According to the documentary, the death of Otis Redding in December of 1967 when his plane went down would have been a bad enough blow on its own to have hurt the company. They had lost their biggest and most famous performer, after all. However, to make matters worse, the company discovered that the fine print on their distribution contract with Atlantic meant that they had surrendered ownership of any titles that Atlantic had handled for them, and their entire back catalogue of hits and their potential revenue belonged to someone else. Adding insult to injury was the fact that although Sam and Dave had recorded hits like "Hold On" with Stax and Stax musicians, they were still considered signed to Atlantic, and were called home when it looked like the little Memphis label was going under.
While they were still reeling from this double blow, the assassination of Martin Luther King Jr. spelled the end of their separation from the reality of the division between black and white people in American society at the time. They had been able to keep the world from the door until then, but the world started to force its way through the door and they could no longer be what they once were. Director of publicity and promotions Al Bell devised a method for the company to survive, but it meant producing twenty-some odd albums in a short period of time in order to restore their catalogue and focusing on the black market for the first time. Thanks to the success of Isaac Hayes' Hot Buttered Soul and signing The Staple Singers to the label, Stax was not only able to recover their lost standing economically, but become a major player in and proponent of the Black Pride movement that filled the vacuum caused by Dr. King's death.
For a while things were great with Isaac winning an Academy Award for the Stax-produced movie Shaft and the success of their concert in Los Angeles for the residents of the ghetto Watts – Wattstax – but the end came bitterly and badly in 1975. Whether it was through mis-management, as their bank claimed when they called in a ten million dollar loan, bad luck, with CBS canceling their distribution deal and denying Stax much needed revenues, or whether the motivations behind both CBS's and the bank's decisions were racially motivated, what the documentary makes clear is the end result was the death of Stax.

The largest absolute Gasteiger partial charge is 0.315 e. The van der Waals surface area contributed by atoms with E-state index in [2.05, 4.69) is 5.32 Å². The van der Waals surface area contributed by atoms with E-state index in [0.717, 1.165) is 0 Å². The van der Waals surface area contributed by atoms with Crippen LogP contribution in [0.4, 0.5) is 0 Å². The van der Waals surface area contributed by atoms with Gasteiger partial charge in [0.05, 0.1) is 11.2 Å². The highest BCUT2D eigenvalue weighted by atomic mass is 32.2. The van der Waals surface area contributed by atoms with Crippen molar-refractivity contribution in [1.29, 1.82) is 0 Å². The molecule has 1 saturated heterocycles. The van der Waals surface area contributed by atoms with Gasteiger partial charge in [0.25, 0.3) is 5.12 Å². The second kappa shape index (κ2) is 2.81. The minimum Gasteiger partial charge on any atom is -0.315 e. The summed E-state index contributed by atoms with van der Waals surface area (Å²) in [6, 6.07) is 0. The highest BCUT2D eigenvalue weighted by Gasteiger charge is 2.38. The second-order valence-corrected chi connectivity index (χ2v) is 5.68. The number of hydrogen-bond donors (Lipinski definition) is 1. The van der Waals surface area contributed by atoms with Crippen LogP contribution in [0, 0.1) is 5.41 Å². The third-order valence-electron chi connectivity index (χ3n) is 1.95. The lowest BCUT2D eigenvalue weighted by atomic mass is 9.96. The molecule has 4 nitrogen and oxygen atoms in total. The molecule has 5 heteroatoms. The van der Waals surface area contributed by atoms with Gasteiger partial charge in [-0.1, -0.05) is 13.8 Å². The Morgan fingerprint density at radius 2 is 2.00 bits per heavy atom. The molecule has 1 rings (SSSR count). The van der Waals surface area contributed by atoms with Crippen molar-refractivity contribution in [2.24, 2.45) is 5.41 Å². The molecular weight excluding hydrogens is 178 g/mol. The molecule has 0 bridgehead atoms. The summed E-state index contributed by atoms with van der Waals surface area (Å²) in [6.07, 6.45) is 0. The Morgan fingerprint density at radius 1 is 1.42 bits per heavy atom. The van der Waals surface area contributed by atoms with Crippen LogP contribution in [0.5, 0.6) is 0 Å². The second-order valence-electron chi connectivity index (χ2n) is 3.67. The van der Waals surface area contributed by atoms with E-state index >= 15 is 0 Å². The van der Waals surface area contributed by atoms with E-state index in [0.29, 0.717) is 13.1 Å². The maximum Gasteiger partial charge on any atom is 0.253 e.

The music survived as Fantasy records bought the back catalogue and continued to reissue them, but that must have seemed like small consolation to Jim Stewart who lost everything he owned in an attempt to save the company. Today if you go to Memphis you'll find that the original Stax studio has been rebuilt at its old location and right next door to it stands the Stax Academy of music where neighbourhood kids are being taught music by the musicians who made Stax what it was in its heyday. As part of the Concord Music Group the Stax label is once again recording and releasing new soul recordings and the legacy of Otis Redding and Booker T. And The MGs lives on.
Watching the concert footage from Stax/Volt Revue: Live In Norway 1967, even in spite of the spotty sound quality, one can't help but be blown away by the performances. Listening to Booker T. and The MGs playing the opening bars to "Green Onions", watching Sam and Dave propel themselves into orbit, and feeling the power and charisma of Otis Redding is as much a testimony to the importance of Stax to popular music as anything anybody could say. While the documentary half of the Stax DVD set, Respect Yourself: The Stax Records Story does a great job in tracing the company's history, and does a really good job of letting the viewer make their own decisions about its chequered past, it occasionally seems to lose focus and wander away from what made Stax really important — the music.
Together, the two discs that make up The Stax DVD make a convincing argument that if Jim Stewart and Estelle Axton hadn't opened their recording studio and started Stax in 1961, popular music would have missed out on something incredibly special. In fact it's impossible to imagine what pop music would sound like if the doors to that movie theatre in downtown Memphis had never opened.